Bonnie Keilty
Teachers College Press, 2017
Family–professional partnerships are essential to early intervention practice (birth–age 3). Building and sustaining these partnerships is complex work. This book is about digging deeper and looking closer at what it takes to have successful relationships with each and every family.
Call#: WS 350.6 .K34 2017

Supportive Parenting: Becoming an Advocate for your Child with Special Needs
Jan Starr Campito
Jessica Kingsley Publishers, 2007
Developmental psychologist and educator Campito draws on her own experiences as a parent to personalize the experience of becoming an advocate for one’s child. She explains how parents can work with communities of care to meet their child’s needs.
Call#: WS 107.5 R5 C196 2007


Child with Special Needs
30 minutes; DVD
Parents Action for Children, 2005
In this video, families of children with special needs share their stories to help other parents understand what to do when they find out that their child has a special need, how to find answers to their questions, how to advocate for their child, and how to focus on their child’s unique strengths.
Call#: WS 350.6 .C536dvd 2004

Floortime DVD Training Series, Volume 1: The Basics: Relating and Communicating
2 DVD Videodiscs + 1 training guide (52 p. ; 28 cm.).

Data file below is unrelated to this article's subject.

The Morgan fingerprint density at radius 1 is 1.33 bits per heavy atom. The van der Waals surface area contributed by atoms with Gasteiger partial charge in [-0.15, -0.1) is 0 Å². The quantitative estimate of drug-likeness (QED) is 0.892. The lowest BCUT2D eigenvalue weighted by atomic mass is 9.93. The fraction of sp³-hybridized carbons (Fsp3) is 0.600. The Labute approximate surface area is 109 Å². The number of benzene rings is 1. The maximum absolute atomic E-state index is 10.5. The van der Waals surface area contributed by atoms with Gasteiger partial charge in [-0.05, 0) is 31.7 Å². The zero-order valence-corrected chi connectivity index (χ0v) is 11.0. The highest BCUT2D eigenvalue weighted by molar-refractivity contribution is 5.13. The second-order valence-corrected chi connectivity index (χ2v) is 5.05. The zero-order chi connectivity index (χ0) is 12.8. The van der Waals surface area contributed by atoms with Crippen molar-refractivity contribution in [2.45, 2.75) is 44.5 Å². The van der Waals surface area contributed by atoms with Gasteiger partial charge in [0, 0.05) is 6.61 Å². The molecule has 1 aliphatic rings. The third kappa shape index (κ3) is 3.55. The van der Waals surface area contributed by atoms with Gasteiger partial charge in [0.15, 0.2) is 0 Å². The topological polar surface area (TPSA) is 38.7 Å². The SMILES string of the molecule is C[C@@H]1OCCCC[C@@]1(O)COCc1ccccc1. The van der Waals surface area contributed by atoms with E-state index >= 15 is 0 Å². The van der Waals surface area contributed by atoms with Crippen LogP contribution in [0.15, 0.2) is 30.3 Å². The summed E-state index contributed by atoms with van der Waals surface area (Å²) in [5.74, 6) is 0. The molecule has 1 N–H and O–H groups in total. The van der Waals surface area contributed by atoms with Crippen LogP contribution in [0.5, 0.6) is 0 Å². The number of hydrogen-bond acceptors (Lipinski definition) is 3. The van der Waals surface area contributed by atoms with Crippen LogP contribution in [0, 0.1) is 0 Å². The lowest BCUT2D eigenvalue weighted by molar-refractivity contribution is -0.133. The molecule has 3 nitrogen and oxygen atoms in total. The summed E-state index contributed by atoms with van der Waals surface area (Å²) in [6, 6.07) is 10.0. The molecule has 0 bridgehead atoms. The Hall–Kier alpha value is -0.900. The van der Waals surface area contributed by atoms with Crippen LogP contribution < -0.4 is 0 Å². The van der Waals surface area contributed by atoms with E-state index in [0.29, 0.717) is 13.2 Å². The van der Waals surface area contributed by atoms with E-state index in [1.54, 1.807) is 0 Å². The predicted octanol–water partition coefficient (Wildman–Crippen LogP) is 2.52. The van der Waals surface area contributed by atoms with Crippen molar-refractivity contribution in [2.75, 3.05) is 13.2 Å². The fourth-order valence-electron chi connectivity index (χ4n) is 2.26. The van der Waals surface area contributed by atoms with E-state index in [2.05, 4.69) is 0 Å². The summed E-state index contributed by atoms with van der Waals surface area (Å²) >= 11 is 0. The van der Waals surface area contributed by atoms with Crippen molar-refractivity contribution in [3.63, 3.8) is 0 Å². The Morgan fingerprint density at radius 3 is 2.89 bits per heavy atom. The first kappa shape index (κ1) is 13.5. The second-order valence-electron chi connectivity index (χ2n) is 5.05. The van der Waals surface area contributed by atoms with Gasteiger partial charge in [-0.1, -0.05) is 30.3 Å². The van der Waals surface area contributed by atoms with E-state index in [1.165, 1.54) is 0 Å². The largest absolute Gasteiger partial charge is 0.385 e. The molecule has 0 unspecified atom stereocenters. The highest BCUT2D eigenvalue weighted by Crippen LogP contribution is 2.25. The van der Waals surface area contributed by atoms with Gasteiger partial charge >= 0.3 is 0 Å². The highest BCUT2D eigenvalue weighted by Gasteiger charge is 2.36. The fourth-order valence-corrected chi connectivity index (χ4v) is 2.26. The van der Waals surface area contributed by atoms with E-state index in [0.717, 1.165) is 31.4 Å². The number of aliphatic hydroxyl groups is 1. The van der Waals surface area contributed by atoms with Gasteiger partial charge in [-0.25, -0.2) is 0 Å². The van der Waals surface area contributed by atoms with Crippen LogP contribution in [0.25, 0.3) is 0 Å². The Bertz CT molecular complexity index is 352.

ICDL, 2005
This training series introduces the Floortime approach for helping children to master the basics of relating and communicating. The creators of the approach demonstrate techniques that both follow the child’s natural emotional interests and challenge the child toward greater mastery of the social, emotional, and intellectual capacities. Cases related to birth to three-year-olds can be watched for EI credit (3.25 hrs): Introduction: The DIR model (45:13); Case 8. Gary, 22 months (66:00); Case 10. Alex, 2 years (87:24)
Call#: WM 203.5 G815t 2005 Vol.1

The home team. Early intervention illustrated : the family-centered approach for supporting families with babies who are deaf or hard of hearing
14 minutes; DVD
Boys Town Press, 2005
This DVD shows you how to establish trusting, caring relationships between early intervention specialists and families of infants and toddlers with hearing loss.
Call#: HQ 755.7 .H765v 2005

Precious Lives, Meaningful Choices
41 minutes; DVD
Fanlight Productions, 2006
In this video, four families discuss their journey of raising and caring for children who have progressive, life-limiting illnesses. Parents share their reflections on care assistants, medical staff, and embracing their children’s lives with courage and hope.
Call#: WS 200 P923 2006


C.I.T.Y. of Support
The mission of C.I.T.Y. of Support is to create a dynamic community, both online and in person, that supports all families navigating the needs of their child in therapy, regardless of diagnosis.

Family Matters Parent Training & Information Center
Serving as a parent training and information center for Illinois residents outside of Chicago, this organization seeks to empower parents to achieve the strongest possible outcomes for children with special needs through a toll-free help line, information services, and training opportunities. Parents can subscribe to a quarterly newsletter via the Web site, register for training events, and access other resources.